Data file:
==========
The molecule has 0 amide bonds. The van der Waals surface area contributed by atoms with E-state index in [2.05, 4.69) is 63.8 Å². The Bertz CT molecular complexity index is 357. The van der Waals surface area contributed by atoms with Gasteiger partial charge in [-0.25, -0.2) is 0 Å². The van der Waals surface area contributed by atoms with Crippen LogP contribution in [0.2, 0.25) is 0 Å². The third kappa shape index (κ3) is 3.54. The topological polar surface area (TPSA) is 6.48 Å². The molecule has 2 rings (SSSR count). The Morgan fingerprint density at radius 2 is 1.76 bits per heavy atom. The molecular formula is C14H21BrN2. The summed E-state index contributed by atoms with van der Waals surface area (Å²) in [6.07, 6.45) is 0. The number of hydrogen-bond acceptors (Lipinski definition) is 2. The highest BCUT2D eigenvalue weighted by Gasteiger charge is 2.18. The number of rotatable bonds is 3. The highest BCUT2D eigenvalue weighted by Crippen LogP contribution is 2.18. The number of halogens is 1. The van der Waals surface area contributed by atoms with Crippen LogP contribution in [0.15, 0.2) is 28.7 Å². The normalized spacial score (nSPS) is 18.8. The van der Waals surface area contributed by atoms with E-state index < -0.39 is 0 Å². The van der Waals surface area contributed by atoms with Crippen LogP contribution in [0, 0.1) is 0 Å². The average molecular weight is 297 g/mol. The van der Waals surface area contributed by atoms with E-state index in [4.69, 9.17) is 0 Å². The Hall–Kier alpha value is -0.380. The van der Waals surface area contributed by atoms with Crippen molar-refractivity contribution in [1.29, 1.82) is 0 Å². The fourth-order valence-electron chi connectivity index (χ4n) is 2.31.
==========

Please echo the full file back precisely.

The molecule has 0 amide bonds. The van der Waals surface area contributed by atoms with E-state index in [2.05, 4.69) is 63.8 Å². The Bertz CT molecular complexity index is 357. The van der Waals surface area contributed by atoms with Gasteiger partial charge in [-0.25, -0.2) is 0 Å². The van der Waals surface area contributed by atoms with Crippen LogP contribution in [0.2, 0.25) is 0 Å². The third kappa shape index (κ3) is 3.54. The topological polar surface area (TPSA) is 6.48 Å². The molecule has 2 rings (SSSR count). The Morgan fingerprint density at radius 2 is 1.76 bits per heavy atom. The molecular formula is C14H21BrN2. The summed E-state index contributed by atoms with van der Waals surface area (Å²) in [6.07, 6.45) is 0. The number of hydrogen-bond acceptors (Lipinski definition) is 2. The highest BCUT2D eigenvalue weighted by Gasteiger charge is 2.18. The number of rotatable bonds is 3. The highest BCUT2D eigenvalue weighted by Crippen LogP contribution is 2.18. The number of halogens is 1. The van der Waals surface area contributed by atoms with Crippen LogP contribution in [0.15, 0.2) is 28.7 Å². The normalized spacial score (nSPS) is 18.8. The van der Waals surface area contributed by atoms with E-state index < -0.39 is 0 Å². The van der Waals surface area contributed by atoms with Crippen LogP contribution in [0, 0.1) is 0 Å². The average molecular weight is 297 g/mol. The van der Waals surface area contributed by atoms with E-state index in [4.69, 9.17) is 0 Å². The Hall–Kier alpha value is -0.380. The van der Waals surface area contributed by atoms with Crippen molar-refractivity contribution in [1.29, 1.82) is 0 Å². The fourth-order valence-electron chi connectivity index (χ4n) is 2.31.